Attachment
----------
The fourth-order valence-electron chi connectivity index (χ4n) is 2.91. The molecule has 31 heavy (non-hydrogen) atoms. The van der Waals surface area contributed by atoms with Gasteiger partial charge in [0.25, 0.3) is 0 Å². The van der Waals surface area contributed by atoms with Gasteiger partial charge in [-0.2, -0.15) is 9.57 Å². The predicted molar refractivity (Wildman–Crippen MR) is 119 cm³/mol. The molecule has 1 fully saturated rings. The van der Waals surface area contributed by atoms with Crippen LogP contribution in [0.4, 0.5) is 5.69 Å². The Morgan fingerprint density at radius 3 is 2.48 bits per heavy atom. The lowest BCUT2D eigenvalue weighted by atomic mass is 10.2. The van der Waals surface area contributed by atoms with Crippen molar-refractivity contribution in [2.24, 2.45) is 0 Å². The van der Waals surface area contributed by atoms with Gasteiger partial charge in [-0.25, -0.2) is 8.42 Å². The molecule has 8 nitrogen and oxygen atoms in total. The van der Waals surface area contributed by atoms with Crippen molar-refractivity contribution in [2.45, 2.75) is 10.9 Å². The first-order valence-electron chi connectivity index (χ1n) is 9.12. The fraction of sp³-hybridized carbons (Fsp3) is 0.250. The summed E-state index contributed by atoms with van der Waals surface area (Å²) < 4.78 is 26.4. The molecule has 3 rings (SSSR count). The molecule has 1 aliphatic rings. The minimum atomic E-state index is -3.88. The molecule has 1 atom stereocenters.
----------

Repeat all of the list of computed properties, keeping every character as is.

The fourth-order valence-electron chi connectivity index (χ4n) is 2.91. The molecule has 31 heavy (non-hydrogen) atoms. The van der Waals surface area contributed by atoms with Gasteiger partial charge in [0.25, 0.3) is 0 Å². The van der Waals surface area contributed by atoms with Gasteiger partial charge in [-0.2, -0.15) is 9.57 Å². The predicted molar refractivity (Wildman–Crippen MR) is 119 cm³/mol. The molecule has 1 fully saturated rings. The van der Waals surface area contributed by atoms with Crippen LogP contribution in [0.4, 0.5) is 5.69 Å². The Morgan fingerprint density at radius 3 is 2.48 bits per heavy atom. The lowest BCUT2D eigenvalue weighted by atomic mass is 10.2. The van der Waals surface area contributed by atoms with Crippen molar-refractivity contribution in [2.24, 2.45) is 0 Å². The van der Waals surface area contributed by atoms with Gasteiger partial charge in [-0.25, -0.2) is 8.42 Å². The molecule has 8 nitrogen and oxygen atoms in total. The van der Waals surface area contributed by atoms with Crippen molar-refractivity contribution in [2.45, 2.75) is 10.9 Å². The first-order valence-electron chi connectivity index (χ1n) is 9.12. The fraction of sp³-hybridized carbons (Fsp3) is 0.250. The summed E-state index contributed by atoms with van der Waals surface area (Å²) < 4.78 is 26.4. The molecule has 3 rings (SSSR count). The molecule has 1 aliphatic rings. The minimum atomic E-state index is -3.88. The molecule has 1 atom stereocenters.